Wong M, Hackeman E, Hurd C, Goldreich D (2011) Short-term visual deprivation does not enhance passive tactile spatial acuity. PLoS ONE 6(9): e25277.
3) Minor writing suggestions:
-- In the "Braille" section, the author writes that "Braille characters are just over 6 mm tall." I suggest rather than using the word "tall," the author provide the "length" and width of a Braille cell. The reason for using "length" instead of "tall" is that "tall" may be mistaken by the reader to indicate the height above the page of the embossed dots (i.e. the relief or z-axis of the cell).
- In the "Aging and Developmental Issues" section, the author writes that "It is well known that aging affects cognitive processing and the brain activity and function. (Park et al 2001)." This should be "...cognitive processing and brain activity..." (remove "the").
-- In the "Passive Tactile Perception in Blindness" section, the author writes that "Gibson argued that passive touch is atypical and prompts subjective sensations, however, many useful sensory aids for blind people make good use of passive touch." The comma before "however" should be changed to a semicolon.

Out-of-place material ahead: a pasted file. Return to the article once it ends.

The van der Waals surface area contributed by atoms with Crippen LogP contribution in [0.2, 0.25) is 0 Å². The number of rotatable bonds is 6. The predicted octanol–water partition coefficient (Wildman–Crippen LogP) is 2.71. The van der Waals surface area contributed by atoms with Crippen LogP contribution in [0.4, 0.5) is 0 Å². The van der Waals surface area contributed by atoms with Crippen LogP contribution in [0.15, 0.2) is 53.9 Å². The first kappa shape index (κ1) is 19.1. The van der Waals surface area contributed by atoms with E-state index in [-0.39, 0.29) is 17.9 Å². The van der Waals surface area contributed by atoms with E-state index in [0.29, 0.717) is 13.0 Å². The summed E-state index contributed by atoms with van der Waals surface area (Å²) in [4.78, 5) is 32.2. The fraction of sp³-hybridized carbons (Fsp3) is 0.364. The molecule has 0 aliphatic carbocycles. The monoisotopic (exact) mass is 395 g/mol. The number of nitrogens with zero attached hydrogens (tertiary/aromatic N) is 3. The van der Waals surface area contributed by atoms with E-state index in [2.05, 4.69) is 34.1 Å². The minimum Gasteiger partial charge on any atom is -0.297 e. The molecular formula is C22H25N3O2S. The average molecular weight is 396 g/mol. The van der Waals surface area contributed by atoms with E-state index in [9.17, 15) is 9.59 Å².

More comments from B Sept 24, 2012
It is still rather author-centric, but this may be appropriate given the topic. My previous comments about title remain in force. The following comments point to sections and alternate text and reviewer response.
Section: Pictures and Pattern Perception by [[reviewer's edit] blind people
found better performance with raised-line pictures if they are larger Reviewer: "better' than what?
Of course they do not. Reviewer: But they do, on the retina. That is the result of perspective viewing.
since perspective involves direction Reviewer: unclear what is meant by "involves direction"
Moreover, if straight ahead on the map Reviewer: Meaning of straight ahead depends on how the map is held. Does the writer mean upward on the map, if held parallel to the frontal plane?
just as in the sighted. Reviewer: use "for" the sighted, as in previous clause
Reviewer: Aging and Developmental Issues: Reviewer: Why so much detail in the first paragraph about the Ballesteros study, in comparison to the sparse description of other studies? The point seems to be missing in the details.
"Dimensional structure was…" Reviewer: This is not good syntax.
The findings discussed above agree with the sensory compensation hypothesis Reviewer: Start a new paragraph here
two hours of blindfolding Reviewer: this sounds like two hours to put on a blindfold. Repalce with two hours of blindfolded experience
Conclusions: Many studies demonstrate advantages in pattern perception in the late blind Reviewer: Relative to what?